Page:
Evil - HolmesPIWho are the Slytherin anyway?  And why is Hogwarts teaching them the ancient and forbidden magic arts?  My wife is going through the process of re-watching all of the Harry Potter films.  She’s read all of the books ahead of the films, watched the films in the theater and now she has decided to see them all again.  Perhaps this is in preparation of the grand opening of The Wizarding World of Harry Potter next year at Universal Studios Hollywood.  Besides the first one that had Gary Oldman in it, I always encouraged Wifey to take a niece or nephew to see these movies.  Mission accomplished.  Somehow, though, I have a feeling I’m not going to be able to weasel out of attending the theme park.  To quote a great song of the 1970s “The Things We Do for Love”.  10cc had it right.  But this new homespun film festival has gotten me thinking.

Why would the world’s foremost school in witchcraft and wizardry accept students prone to evil?  It’s not like Harvard, where some of their alumni somehow end up managing hedge funds and bilk the poor.  Hogwarts actually has a major in Evil.  No kidding!  It’s called Slytherin.  The folks who major in this topic learn cunning, ambition and — no I’m not kidding — blood purity.  Yes, blood purity.  Voldemort, the Devil figure of the Harry Potter series, attended Hogwarts years prior and majored in Slytherin.  Throughout the entire series, Voldemart is the Grand Dragon of the purists and demands for “muggles” (non-wizards and mixed-breeds) to be eliminated.  You’d think that, after Voldemort became a problem, the (apparently) prestigious Hogwarts school would phase the Slytherin track out of its curriculum.  But no, they do not.  They continue to teach the most evil of their applicants the secrets of their power and actually sponsor games where they watch them all battle it out.  Did I forget to tell you this is a school for children?  Yeesh yiminy!  This makes me think that the ‘Lord of the Flies’ version of the New Jersey public schools in which I grew up was child’s play.

Let’s turn this around to non-fiction.  I remember reading many years ago after 9/11 that it was revealed that a number of the folks involved had originally met at a martial arts studio in Brooklyn.  This includes one of the alleged ringleaders, Mohamed Atta.  The hijackers, dubbed in intelligence training the ‘Hamburg Cell’, also attended flight schools here in the United States.  After a book was written making these connections, a number of martial arts and flight schools began conducting background checks on their students.  Nothing is absolute, but it does make sense to be sure you’ve done your due diligence to make sure your students do not have an apparent propensity for evil already dripping from their pores.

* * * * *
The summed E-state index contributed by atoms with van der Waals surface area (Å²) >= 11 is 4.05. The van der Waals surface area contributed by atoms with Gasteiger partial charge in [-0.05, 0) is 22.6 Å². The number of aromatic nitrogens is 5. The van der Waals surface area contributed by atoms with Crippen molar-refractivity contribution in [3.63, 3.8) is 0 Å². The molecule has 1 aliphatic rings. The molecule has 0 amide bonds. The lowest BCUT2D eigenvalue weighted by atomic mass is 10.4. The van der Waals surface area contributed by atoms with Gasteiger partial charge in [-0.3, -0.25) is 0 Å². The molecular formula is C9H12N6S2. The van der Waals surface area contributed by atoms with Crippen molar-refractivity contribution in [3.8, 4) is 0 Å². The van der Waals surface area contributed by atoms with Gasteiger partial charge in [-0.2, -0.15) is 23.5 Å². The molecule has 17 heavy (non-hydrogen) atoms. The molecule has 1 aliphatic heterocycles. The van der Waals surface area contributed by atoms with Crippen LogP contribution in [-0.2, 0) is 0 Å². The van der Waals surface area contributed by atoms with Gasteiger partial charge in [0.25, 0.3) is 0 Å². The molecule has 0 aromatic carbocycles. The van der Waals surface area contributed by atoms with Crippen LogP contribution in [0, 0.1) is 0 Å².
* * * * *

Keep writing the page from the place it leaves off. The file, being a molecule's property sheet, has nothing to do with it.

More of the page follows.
Now let’s elevate this thought to a more modern and hi-tech level.  Anyone with a credit card and a couple thousand dollars can attend classes to teach them how to hack innocent individuals.  Yes, the classes are presented with the disclaimer that all students must only use their new-found powers for the forces of good.  But it is ludicrous to believe that is the case.  I’ve attended numerous hacking courses, from online to real-life.  There is a general consensus that bad folks need not apply.  But this isn’t enforced.  Some of the best hackers on the planet I know personally.  And (for the most part) they are great folks with impeccable values that want nothing more than to find security flaws in their clients’ infrastructure and report directly to them with a plan to remedy said flaws.  I’m not saying this because they can all hack me right now.  I really mean it.  Seriously.  But it still needs to be noted that creeps and felons attend these courses.  Currently there is no good/evil benchmark for the hacking community.  But perhaps soon there will be.  Whether it’s magic, hacking or karate-chopping, it’s nice to know your student.

Now, I’m going to finish my coffee.

Stain on blog from Rob's coffee cup

The Haystack Principle of Counterintelligence